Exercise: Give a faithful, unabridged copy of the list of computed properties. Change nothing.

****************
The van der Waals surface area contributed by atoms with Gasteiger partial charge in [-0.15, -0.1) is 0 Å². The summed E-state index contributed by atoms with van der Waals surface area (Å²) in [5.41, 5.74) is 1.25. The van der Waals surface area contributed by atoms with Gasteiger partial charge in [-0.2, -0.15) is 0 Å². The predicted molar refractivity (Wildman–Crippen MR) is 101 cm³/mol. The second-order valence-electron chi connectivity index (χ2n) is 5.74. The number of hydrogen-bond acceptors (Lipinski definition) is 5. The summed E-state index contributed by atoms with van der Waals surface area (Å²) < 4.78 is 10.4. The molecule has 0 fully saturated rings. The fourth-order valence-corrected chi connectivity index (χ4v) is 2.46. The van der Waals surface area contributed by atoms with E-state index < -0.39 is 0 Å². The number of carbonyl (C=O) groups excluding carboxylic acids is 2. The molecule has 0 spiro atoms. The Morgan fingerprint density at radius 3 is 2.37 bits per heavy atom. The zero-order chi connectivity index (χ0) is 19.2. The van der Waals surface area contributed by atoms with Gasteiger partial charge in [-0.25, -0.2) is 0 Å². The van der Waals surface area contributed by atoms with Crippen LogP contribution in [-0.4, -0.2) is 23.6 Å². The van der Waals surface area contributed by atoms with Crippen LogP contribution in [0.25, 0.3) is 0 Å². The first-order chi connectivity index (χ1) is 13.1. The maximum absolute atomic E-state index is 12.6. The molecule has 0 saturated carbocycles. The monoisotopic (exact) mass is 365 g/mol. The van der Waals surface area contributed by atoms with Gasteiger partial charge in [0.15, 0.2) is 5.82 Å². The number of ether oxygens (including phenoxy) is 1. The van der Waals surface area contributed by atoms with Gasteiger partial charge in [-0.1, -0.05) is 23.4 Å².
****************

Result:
The van der Waals surface area contributed by atoms with Gasteiger partial charge in [-0.15, -0.1) is 0 Å². The summed E-state index contributed by atoms with van der Waals surface area (Å²) in [5.41, 5.74) is 1.25. The van der Waals surface area contributed by atoms with Gasteiger partial charge in [-0.2, -0.15) is 0 Å². The predicted molar refractivity (Wildman–Crippen MR) is 101 cm³/mol. The second-order valence-electron chi connectivity index (χ2n) is 5.74. The number of hydrogen-bond acceptors (Lipinski definition) is 5. The summed E-state index contributed by atoms with van der Waals surface area (Å²) < 4.78 is 10.4. The molecule has 0 fully saturated rings. The fourth-order valence-corrected chi connectivity index (χ4v) is 2.46. The van der Waals surface area contributed by atoms with E-state index < -0.39 is 0 Å². The number of carbonyl (C=O) groups excluding carboxylic acids is 2. The molecule has 0 spiro atoms. The Morgan fingerprint density at radius 3 is 2.37 bits per heavy atom. The zero-order chi connectivity index (χ0) is 19.2. The van der Waals surface area contributed by atoms with Gasteiger partial charge in [-0.25, -0.2) is 0 Å². The van der Waals surface area contributed by atoms with Crippen LogP contribution in [-0.4, -0.2) is 23.6 Å². The van der Waals surface area contributed by atoms with Crippen LogP contribution in [0.25, 0.3) is 0 Å². The first-order chi connectivity index (χ1) is 13.1. The maximum absolute atomic E-state index is 12.6. The molecule has 0 saturated carbocycles. The monoisotopic (exact) mass is 365 g/mol. The van der Waals surface area contributed by atoms with Gasteiger partial charge in [0.15, 0.2) is 5.82 Å². The number of ether oxygens (including phenoxy) is 1. The van der Waals surface area contributed by atoms with Gasteiger partial charge in [-0.1, -0.05) is 23.4 Å².